Thursday, December 13, 2007

They finally got it!

It pains me to say this, but it appears that under the stewardship of Billy Payne, Chairman of the Masters Tournament and Augusta National Golf Club, the good ole boys just might leapfrog the USGA blowhards in bringing the game into the 21st century.

Sure they’re still stuffed shirts, but they just may get it—that golf is not in good shape and they’re willing to do something about it.

On Dec. 6, Payne announced the beginning of a long-term plan to use the Masters brand to expand the game of golf on an international basis. The first move is that beginning in 2008 every accredited patron (I hate that reference) can bring a child age 8 to 16 with them on Thursday, Friday, Saturday and Sunday free of charge. It’s a simple idea, but brilliant at the same time.

Think of it. Now Mom and Dad can share the experience of watching the greatest tournament in golf with the kids without having a remote in their hands. They’ll see the beauty first hand; experience the sounds and smells together. I daresay after four days of walking Augusta two things will happen to those kids. First, they’ll be tired because of an endless range of some of the steepest hills in golf (the 18th has to be seen in person to be believed). Second, you’ll have kids that will just have to try to play golf. All the cartoon messages and TV commercials in the world urging kids to play golf couldn’t compare to the effect of the opportunity Augusta National has presented.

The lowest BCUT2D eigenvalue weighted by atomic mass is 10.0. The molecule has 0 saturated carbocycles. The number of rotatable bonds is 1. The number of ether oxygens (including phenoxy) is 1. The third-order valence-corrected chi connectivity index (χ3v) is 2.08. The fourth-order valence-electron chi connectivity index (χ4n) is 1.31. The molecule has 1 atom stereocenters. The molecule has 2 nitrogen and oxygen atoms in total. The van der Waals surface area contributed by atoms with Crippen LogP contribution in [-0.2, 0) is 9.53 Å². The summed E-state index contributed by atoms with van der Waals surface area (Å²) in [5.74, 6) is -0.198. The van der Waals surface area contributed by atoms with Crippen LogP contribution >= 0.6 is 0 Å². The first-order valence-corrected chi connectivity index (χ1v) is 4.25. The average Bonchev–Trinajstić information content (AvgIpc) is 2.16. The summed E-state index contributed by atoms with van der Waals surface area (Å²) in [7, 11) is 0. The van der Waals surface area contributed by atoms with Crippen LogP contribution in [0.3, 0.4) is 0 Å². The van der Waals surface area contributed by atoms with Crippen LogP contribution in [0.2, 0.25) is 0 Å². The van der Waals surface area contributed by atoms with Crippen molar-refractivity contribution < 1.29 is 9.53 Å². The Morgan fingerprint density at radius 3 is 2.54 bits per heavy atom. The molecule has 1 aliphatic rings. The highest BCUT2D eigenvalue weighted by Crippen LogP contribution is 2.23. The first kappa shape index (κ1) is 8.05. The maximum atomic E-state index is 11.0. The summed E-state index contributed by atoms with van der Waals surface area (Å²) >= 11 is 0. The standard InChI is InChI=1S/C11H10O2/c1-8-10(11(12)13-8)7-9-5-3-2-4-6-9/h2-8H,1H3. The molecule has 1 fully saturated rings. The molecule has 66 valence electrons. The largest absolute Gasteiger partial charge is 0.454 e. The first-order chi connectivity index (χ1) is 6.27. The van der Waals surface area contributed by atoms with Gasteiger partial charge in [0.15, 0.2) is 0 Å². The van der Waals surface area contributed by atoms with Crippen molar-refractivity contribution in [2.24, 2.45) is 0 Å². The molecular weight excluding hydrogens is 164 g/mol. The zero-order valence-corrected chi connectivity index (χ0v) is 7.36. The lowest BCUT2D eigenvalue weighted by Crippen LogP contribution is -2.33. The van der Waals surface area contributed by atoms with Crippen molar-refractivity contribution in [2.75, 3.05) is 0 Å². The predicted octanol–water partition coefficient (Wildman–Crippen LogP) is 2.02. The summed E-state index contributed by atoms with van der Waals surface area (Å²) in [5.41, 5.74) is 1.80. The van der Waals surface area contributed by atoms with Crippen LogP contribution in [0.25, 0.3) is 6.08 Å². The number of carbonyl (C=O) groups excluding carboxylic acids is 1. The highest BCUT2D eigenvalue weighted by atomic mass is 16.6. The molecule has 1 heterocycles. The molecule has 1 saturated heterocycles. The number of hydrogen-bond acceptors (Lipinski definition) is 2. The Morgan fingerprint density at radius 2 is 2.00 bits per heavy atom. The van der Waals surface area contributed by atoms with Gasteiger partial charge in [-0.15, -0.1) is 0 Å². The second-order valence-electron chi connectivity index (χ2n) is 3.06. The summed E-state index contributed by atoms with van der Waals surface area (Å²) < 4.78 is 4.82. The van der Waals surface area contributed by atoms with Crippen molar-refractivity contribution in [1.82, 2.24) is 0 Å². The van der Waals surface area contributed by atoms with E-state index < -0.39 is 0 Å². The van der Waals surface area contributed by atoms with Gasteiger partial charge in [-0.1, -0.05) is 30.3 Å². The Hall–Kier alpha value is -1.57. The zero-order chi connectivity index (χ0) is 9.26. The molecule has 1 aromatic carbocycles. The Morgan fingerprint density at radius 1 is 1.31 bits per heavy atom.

Payne then backed up this landmark plan with another.

One of the traditions of the Masters has always been the Wednesday Par 3 Tournament. Everyone has heard about it—how the winner never wins the real deal (he never has). Yes, everyone has heard about it, but few have ever seen it. This year the Masters is opening another door and will allow ESPN to broadcast it.

Payne was quoted as saying “You don’t have to be an avid golfer to root for a hole-in-one.” He’s right, but just about anyone can get into watching players having their kids caddie for them and having fun joking around with the fans (sorry—patrons). If it looks like fun instead of a pressure-packed death march, there are probably a few couch potatoes who might get their butts to a golf course to see what it’s like.

The cynic in me says that they’re just trying to burn extra cash that’s endangering their non-profit status. That may very well be true, but at least they’re using their power to promote the game in very real ways. Regardless of their possible ulterior motive, I applaud their initial steps in giving back to the game.

From time to time, Augusta National and the USGA have seemed to be interchangeable, but the Georgia gang has separated themselves now. The USGA is left to suffer through the throes of misery of the Donald Driver reign. He has certainly left his mark on golf’s governing body in the U.S. Some would call it a scar.